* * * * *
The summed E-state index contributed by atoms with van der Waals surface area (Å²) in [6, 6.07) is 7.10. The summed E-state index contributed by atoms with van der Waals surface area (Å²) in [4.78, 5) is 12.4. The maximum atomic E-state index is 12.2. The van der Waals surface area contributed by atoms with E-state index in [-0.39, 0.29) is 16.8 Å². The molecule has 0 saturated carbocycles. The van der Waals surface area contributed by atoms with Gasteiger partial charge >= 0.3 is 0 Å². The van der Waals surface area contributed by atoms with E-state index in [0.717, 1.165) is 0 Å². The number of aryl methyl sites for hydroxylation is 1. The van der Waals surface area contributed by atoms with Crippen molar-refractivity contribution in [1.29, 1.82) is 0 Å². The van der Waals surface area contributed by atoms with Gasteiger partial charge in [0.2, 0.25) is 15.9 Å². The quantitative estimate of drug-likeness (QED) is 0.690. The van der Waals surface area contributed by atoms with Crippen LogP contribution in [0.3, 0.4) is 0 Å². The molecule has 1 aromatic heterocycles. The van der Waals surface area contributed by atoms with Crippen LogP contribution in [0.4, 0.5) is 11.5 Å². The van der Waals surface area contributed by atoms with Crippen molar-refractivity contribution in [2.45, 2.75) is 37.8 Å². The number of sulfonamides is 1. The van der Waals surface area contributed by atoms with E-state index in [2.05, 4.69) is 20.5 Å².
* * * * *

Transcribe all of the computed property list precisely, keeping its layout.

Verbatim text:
The summed E-state index contributed by atoms with van der Waals surface area (Å²) in [6, 6.07) is 7.10. The summed E-state index contributed by atoms with van der Waals surface area (Å²) in [4.78, 5) is 12.4. The maximum atomic E-state index is 12.2. The van der Waals surface area contributed by atoms with E-state index in [-0.39, 0.29) is 16.8 Å². The molecule has 0 saturated carbocycles. The van der Waals surface area contributed by atoms with Gasteiger partial charge >= 0.3 is 0 Å². The van der Waals surface area contributed by atoms with E-state index in [0.717, 1.165) is 0 Å². The number of aryl methyl sites for hydroxylation is 1. The van der Waals surface area contributed by atoms with Crippen molar-refractivity contribution in [1.29, 1.82) is 0 Å². The van der Waals surface area contributed by atoms with Gasteiger partial charge in [0.2, 0.25) is 15.9 Å². The quantitative estimate of drug-likeness (QED) is 0.690. The van der Waals surface area contributed by atoms with Crippen LogP contribution in [0.3, 0.4) is 0 Å². The molecule has 1 aromatic heterocycles. The van der Waals surface area contributed by atoms with Crippen LogP contribution in [0.4, 0.5) is 11.5 Å². The van der Waals surface area contributed by atoms with Crippen molar-refractivity contribution in [2.45, 2.75) is 37.8 Å². The number of sulfonamides is 1. The van der Waals surface area contributed by atoms with E-state index in [2.05, 4.69) is 20.5 Å².